BZ: What’s the difference between attacks against government entities and financial institutions?

JS: In particularly large Western financial institutions, there's almost no difference between attacking a "top five" bank or some agency of the U.S. government.

The sophistication required by the bad guys and the types of people who are interested is the same.

In addition, the defensive capabilities of large U.S. financial institutions are equal to if not superior to those of the U.S. government.

BZ: Why do so many of these attacks appear to be coming from China and Russia?

JS: Cyber is the ultimate asymmetric weapon. China and Russia, in particular, are countries that have a desire to match the U.S. in their ability to project strength militarily, but don't have any practical ability to do so.

I think that their strategists, and those of other countries – Iran and Syria come to mind, say, "Boy, cyber is a way we can really project power on to the U.S. when we don't have the capability to do that with traditional kinetic forces."

BZ: Who is responsible for the protection of public and private entities?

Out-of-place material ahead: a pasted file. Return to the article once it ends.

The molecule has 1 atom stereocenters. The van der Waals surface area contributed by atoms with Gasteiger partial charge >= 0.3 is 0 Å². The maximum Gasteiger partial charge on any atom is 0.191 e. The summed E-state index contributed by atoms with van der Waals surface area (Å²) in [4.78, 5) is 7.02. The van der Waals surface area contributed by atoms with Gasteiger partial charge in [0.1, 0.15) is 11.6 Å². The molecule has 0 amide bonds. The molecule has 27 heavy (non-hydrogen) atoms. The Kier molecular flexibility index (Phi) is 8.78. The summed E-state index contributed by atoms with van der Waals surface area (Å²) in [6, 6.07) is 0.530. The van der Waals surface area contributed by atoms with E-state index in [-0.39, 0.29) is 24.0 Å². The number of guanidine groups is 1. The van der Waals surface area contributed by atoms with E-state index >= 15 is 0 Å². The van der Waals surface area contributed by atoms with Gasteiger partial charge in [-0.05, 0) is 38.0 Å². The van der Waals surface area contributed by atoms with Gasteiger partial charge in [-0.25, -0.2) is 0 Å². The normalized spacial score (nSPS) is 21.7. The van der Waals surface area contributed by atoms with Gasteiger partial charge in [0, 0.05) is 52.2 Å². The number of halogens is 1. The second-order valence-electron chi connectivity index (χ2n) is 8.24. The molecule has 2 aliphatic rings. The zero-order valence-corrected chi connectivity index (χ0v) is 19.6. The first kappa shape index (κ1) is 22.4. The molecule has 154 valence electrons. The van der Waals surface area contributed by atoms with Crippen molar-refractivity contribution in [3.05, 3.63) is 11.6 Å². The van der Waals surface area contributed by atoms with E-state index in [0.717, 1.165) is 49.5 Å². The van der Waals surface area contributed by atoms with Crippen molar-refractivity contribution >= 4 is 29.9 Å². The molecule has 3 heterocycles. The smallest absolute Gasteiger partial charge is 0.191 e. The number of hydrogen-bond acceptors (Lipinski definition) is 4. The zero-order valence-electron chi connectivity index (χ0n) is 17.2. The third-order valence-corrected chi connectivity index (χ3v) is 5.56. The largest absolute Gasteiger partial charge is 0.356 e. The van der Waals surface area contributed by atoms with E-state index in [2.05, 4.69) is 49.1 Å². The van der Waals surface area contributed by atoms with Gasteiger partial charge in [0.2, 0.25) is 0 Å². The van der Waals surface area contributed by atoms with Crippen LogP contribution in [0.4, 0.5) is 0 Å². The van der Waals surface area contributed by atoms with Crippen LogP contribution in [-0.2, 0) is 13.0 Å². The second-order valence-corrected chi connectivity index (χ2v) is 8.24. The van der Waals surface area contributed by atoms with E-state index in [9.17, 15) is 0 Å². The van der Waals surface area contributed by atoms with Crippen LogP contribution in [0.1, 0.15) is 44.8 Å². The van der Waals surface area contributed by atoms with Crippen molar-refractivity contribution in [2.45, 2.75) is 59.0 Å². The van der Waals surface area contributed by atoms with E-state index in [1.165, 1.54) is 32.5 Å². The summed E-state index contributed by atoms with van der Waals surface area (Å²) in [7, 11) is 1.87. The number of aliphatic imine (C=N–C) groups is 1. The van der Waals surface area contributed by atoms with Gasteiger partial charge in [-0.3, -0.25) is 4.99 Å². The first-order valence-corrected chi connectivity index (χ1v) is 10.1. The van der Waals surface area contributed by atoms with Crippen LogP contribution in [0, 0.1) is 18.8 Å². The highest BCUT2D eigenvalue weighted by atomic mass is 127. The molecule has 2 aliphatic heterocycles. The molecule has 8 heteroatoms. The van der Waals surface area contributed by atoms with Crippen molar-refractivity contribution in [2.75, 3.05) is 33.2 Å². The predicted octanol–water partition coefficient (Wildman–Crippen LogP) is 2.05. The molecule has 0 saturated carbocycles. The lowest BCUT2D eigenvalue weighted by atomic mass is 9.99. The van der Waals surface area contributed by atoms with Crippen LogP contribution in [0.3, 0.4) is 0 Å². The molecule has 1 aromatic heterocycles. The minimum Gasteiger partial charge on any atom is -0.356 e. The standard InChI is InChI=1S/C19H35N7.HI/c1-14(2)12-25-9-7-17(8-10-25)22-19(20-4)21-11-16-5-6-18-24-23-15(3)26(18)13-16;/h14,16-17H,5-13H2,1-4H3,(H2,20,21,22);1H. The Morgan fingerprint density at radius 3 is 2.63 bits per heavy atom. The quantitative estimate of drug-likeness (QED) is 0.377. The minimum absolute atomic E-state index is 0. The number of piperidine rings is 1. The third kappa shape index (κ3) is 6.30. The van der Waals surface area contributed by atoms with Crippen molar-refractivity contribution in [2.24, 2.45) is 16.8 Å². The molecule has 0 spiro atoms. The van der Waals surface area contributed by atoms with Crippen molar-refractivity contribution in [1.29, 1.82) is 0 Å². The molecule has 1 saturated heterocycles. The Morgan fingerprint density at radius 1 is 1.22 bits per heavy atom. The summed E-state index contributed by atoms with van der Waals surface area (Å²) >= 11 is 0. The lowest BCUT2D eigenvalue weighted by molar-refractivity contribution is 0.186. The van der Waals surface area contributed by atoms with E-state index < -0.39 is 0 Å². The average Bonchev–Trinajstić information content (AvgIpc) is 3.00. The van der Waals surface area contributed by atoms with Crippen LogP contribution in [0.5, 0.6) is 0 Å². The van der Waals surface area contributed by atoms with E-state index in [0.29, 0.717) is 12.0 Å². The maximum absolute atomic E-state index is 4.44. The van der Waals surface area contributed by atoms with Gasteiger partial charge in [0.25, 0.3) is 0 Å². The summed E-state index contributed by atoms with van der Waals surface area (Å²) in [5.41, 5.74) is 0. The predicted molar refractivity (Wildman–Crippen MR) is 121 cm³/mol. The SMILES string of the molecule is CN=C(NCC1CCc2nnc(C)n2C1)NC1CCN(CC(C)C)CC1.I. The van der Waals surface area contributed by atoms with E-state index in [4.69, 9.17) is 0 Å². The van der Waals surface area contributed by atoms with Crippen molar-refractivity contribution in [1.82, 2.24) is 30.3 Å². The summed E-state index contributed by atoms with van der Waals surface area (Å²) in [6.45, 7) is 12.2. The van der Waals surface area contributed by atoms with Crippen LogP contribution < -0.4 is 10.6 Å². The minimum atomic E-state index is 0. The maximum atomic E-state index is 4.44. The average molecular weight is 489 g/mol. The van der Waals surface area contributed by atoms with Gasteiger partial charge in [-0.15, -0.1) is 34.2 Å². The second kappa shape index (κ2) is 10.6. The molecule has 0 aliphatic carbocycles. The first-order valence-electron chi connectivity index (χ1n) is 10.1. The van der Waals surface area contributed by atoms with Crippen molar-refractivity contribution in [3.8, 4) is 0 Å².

JS: That's the proverbial million-dollar question. We've been asking that question collectively as an industry and as a business community since the late 80s.

If I'm a small Wisconsin bolt manufacturer and a foreign government comes along and drops a bomb on my factory, it's clear there's going to a reaction from the (government).

If the same thing happens in the cyber realm, it's not at all clear who I call.

BZ: Are private entities – like banks – responsible for their own protection then?

JS: It's clear now that it is the responsibility of financial institutions to protect themselves up to a significant point.

The government has said, "We're not going to come in and run your firewalls and look through your logs, and things like that. We expect you to invest considerably to protect yourself in the same way that you invest in physical security."

BZ: So, the government has no responsibility at all?

JS: At some point it does actually become a national security issue, and the government will step in and help. Where that point is has become an energetic point of debate.

If you're a very large U.S.-based bank, at what point do you get to pick up the red phone and have the Feds swoop in and help? That is not clear right now.

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BZ: What needs to be done to fix this?

JS: Cyber is a very young science.

There's no science, sophistication or maturity yet in the cyber security realm. A question such as, "What is adequate security?" has no meaning.

We need to make progress toward standardization, a standard vocabulary and common levels (of security) and measures of risk.

I also think we're starting to see interest in insurance products both from the insurance companies as well as at the senior executive level.

At the time of this writing, Jim Probasco had no position in any mentioned securities.

Image Credit: Public Domain